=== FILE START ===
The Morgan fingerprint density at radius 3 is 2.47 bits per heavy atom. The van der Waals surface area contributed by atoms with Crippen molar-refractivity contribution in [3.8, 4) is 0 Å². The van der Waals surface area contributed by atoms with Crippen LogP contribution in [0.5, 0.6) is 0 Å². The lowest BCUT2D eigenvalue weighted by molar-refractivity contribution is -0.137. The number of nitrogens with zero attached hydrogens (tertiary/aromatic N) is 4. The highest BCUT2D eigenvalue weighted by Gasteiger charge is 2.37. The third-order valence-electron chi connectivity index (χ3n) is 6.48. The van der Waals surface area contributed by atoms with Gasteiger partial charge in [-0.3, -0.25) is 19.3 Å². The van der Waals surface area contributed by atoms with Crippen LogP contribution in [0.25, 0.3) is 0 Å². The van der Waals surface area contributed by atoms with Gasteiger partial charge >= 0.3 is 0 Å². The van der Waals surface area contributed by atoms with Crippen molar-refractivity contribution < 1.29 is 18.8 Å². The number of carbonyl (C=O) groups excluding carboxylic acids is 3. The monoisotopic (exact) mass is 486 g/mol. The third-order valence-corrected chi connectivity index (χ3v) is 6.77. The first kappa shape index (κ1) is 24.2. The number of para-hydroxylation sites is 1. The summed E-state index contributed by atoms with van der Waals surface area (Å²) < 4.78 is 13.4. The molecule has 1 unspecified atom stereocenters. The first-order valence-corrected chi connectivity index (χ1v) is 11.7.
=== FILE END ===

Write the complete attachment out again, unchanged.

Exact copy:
The Morgan fingerprint density at radius 3 is 2.47 bits per heavy atom. The van der Waals surface area contributed by atoms with Crippen molar-refractivity contribution in [3.8, 4) is 0 Å². The van der Waals surface area contributed by atoms with Crippen LogP contribution in [0.5, 0.6) is 0 Å². The lowest BCUT2D eigenvalue weighted by molar-refractivity contribution is -0.137. The number of nitrogens with zero attached hydrogens (tertiary/aromatic N) is 4. The highest BCUT2D eigenvalue weighted by Gasteiger charge is 2.37. The third-order valence-electron chi connectivity index (χ3n) is 6.48. The van der Waals surface area contributed by atoms with Gasteiger partial charge in [-0.3, -0.25) is 19.3 Å². The van der Waals surface area contributed by atoms with Crippen LogP contribution in [0.25, 0.3) is 0 Å². The van der Waals surface area contributed by atoms with Gasteiger partial charge >= 0.3 is 0 Å². The van der Waals surface area contributed by atoms with Crippen molar-refractivity contribution < 1.29 is 18.8 Å². The number of carbonyl (C=O) groups excluding carboxylic acids is 3. The monoisotopic (exact) mass is 486 g/mol. The third-order valence-corrected chi connectivity index (χ3v) is 6.77. The first kappa shape index (κ1) is 24.2. The number of para-hydroxylation sites is 1. The summed E-state index contributed by atoms with van der Waals surface area (Å²) < 4.78 is 13.4. The molecule has 1 unspecified atom stereocenters. The first-order valence-corrected chi connectivity index (χ1v) is 11.7.